Category: Personal Training


I know women have goals of getting fit and toned and then turn to the women’s fitness magazines with this month’s “Get In Shape” plan.  And not that these plans are totally worthless, the moves may be great, but most plans tend to start like this:  What you need is a mat, a pair of 3-5 pound dumbbells…. How in the world do they expect you to get toned and strong if you are lifting with a total of 6-10 pounds.  Most babies are born 6 pounds and then if you factor in carrying a car seat, that is way more than 10 pounds.  Do they expect muscles to magically appear?

I do agree that everyone has to start somewhere and progression is key, but I also think that most women are a lot stronger than they think and have the potential of being a lot stronger than they expect. If starting out with all body weight exercises is hard for you, then start there and that does cause muscle to grow, but only so much.  So, what happens when that gets easy? You add more repetitions. Then what happens when that gets too easy? You add more weight.  My professor always used to tell us, “behind every shapely curve in a woman’s body, there is muscle.”  These “shapely curves” he was talking about are the “toned look” most girls are wanting.  So to get toned, women must build muscle.

How do we build muscle mass?  There is a concept in weight training called the SAID principle.  SAID stands for “specific adaptation to imposed demands”.  Translation: Your muscle adapts only to what you put it through.  If you only train your arms to lift 2 pound dumbbells, then your arms are only going to be able to lift 2 lbs or maybe a tiny bit more.  If training with 2 pound dumbbells is honestly hard for you, there is no shame in that.  Everyone has to start somewhere.

The point is, if you do a ton of reps then you are training for endurance.  If you are an endurance athlete, then this training might be for you.  The same principle is why sprinters train the way they do.  They do short bursts of power because that’s what they have to do in a race.  If you are a mom who carries a baby around, then you want to train your muscles for that activity.  If the goal is to build muscle mass and to get toned, then you must challenge the muscles in that way.  The other goal that every woman should have is to move smoother and more functionally.  This takes our focus off of machine only training to doing more day to day movements to make our bodies move more efficiently and will make everyday activities easier.  Eventually picking up groceries out of the trunk and up the stairs will become easier.  Running and walking will be less tiring because you will be training your muscles to work together as they do in everyday life.  Then, adding the extra weight will help you gain the muscle mass to look and feel great.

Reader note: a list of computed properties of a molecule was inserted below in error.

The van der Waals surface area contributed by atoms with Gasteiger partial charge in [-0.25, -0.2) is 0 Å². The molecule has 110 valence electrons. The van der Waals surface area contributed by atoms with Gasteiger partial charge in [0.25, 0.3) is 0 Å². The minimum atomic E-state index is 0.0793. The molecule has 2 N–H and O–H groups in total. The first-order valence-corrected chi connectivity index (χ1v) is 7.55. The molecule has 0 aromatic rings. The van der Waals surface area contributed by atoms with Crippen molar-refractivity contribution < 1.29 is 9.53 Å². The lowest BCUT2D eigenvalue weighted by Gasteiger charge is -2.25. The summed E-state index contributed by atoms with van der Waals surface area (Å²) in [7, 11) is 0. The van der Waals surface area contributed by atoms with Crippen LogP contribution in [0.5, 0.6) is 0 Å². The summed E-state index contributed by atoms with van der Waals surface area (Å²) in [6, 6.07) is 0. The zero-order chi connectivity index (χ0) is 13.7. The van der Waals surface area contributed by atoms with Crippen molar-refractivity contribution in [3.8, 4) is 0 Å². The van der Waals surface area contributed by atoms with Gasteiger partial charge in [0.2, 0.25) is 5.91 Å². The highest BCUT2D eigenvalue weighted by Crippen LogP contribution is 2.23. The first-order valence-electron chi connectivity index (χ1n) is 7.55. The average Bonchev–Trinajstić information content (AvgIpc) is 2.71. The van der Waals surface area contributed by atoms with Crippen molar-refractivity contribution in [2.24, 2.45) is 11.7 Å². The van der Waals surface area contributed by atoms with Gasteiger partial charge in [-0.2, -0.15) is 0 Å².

To build muscle mass, choose a weight or body weight exercise that you can do the exercise for 8-12 repetitions.  This means to choose a weight where you can barely eek out the 12th repetition.  I would suggest doing a weight lifting program that lifts 3 times a week, with a day in between and doing one exercise for each body part.  Start with doing one set for each exercise and as you get into better shape, then add sets for each exercise.  If a woman is still in the bone building years, then doing a few sets of 4-6 repetitions is highly beneficial for building bone mass.  This means she’ll be lifting heavier weights than she did when she was doing 8-12 repetitions.  

Example:

Monday, Wednesday, Friday

  • Squats
  • Lunges
  • Anterior reaches
  • Bent over rows
  • Cable (or band) standing rows
  • Recline pulls
  • Cable (or band) chest presses
  • Push ups (these can be on the floor or on the wall)
  • Shoulder presses


Just do one set each of 8-12 repetitions in the beginning and add weight when you can do 13 or more in a set.

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Aside from my consistent reading about health and fitness, I’m also a major economics, psychology, philosophy, cosmology and theology junkie.  I just enjoy thinking about things.

I think that in all of these subjects, one issue comes up repeatedly.  This issue is embracing reality.

For some reason, we have a strong propensity to attempt to create our own reality.  We develop an idea of how we believe something should be and then we develop our ideas based upon what we believe should exist.

For example, later in high school and in early college, I believed that the Christian church should look like the one in Acts.  As a result of that belief, I neglected reality and chose to attempt to create my own reality wherein the church in Acts exists in the current.  In this skewed viewpoint, I thought it was intelligent to pursue God’s will how the apostles in the the book of Acts often did…. through casting lots, prophecies, dreams, and visions. Continue reading